Interview with Greg BarrisPosted: October 23, 2012
Greg Barris has bounced back from a seemingly endless string of blunders that make up the bulk of his hysterical new album Shame Wave. He hosts Heart of Darkness, a monthly comedy/music show in addition to being part of the psychedelic comedy rock band Wigmaker’s Son and now, this album from A Special Thing Records, gives the general public some insight into his propensity for disaster, from going to jail for putting a sticker on a poll to dating a dominatrix.
As a rule, he tends to avoid dwelling on failures of the past, except of course when he’s going through them over and over in painstaking, relentlessly funny detail for his act, rectifying things at the end of the set with “The Forgiveness Song,” an interactive part of the show where audience members and performer forgive one another for sins past. Greg Barris’s refusal to let the past get in the way of the present is his greatest trait, his tragic flaw, and his main source of comedy for this inspired first album.
Brendan Bourque-Sheil: I know from research that your father’s a wigmaker and I know from the album that you’re trying to get closer to him. How has he affected your standup?
Greg Barris: Oh a ton. I mean even the reason I’m doing this is a large influence of him. Him and his father too are storytellers. They kind of keep the family stories and they have all their own stories. My dad was always a fan of standup comedy. Even when I was a little kid, he had everything that was ever on HBO on VHS. We would watch it as a family. And my dad’s just a real character, very blunt, just entertaining.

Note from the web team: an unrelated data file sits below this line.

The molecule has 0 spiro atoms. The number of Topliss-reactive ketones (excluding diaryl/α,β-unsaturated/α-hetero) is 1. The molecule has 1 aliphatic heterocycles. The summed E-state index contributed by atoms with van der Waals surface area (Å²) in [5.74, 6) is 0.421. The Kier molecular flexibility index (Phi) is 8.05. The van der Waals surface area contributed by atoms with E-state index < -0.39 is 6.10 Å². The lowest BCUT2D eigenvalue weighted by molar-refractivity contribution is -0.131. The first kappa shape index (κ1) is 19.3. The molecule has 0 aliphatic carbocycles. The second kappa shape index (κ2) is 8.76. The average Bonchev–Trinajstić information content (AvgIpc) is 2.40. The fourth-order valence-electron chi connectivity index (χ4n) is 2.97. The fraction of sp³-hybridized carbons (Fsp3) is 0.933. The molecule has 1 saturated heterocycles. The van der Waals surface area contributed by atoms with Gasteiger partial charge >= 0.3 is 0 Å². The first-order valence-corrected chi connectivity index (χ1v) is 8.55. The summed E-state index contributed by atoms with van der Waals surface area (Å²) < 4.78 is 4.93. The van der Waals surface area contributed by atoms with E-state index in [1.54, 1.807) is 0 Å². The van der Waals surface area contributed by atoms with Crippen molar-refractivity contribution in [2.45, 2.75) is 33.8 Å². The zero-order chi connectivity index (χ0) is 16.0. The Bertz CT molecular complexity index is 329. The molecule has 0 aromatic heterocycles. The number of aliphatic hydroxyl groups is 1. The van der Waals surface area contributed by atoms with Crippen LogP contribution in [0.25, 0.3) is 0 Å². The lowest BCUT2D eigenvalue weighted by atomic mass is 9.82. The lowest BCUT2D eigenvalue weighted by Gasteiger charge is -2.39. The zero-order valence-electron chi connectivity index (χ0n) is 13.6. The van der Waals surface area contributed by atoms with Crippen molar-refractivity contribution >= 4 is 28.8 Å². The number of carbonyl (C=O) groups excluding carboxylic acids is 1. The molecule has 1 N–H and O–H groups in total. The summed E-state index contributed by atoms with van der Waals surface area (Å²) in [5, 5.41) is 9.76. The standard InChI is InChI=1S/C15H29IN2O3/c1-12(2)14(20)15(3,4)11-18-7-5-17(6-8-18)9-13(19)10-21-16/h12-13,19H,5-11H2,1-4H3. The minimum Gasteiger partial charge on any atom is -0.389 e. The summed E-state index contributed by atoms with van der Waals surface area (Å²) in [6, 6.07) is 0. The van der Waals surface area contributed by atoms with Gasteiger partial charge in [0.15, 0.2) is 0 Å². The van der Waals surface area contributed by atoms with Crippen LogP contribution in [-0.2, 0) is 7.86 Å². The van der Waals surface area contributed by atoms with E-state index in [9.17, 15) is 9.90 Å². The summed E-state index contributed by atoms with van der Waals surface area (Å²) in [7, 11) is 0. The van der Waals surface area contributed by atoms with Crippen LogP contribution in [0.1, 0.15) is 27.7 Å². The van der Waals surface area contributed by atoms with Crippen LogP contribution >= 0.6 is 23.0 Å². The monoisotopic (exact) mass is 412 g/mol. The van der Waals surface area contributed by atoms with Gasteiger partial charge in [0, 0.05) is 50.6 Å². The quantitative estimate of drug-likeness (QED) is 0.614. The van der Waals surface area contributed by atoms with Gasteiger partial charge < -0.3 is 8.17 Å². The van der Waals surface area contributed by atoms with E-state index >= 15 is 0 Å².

BB: I’ve been noticing this pattern a lot with people I’ve interviewed recently where they have parents who listen to comedy, a lot of times explicit comedy even with their young kids. Was that not an issue in your house–swear words in comedy?
GB: Well the thing was my dad didn’t really curse ever, but my mom–they’re both from New York–but my mom’s from Brooklyn and every other word out of her mouth is like “fuck this.” Like she would be driving us to school and we would take a turn and she’d always hit the curb on a turn and be like “that fucking curb,” you know, stuff like that. I remember getting in trouble for saying “damn” in class in a Lutheran private school. They called my mom to the principal’s office, and I was like “we say damn all the time” and my mom just sold me down the river. She was like “I don’t know where he gets this from. We never use language like that. He probably got it from that boy–his dad owns a Greyhound bus station.”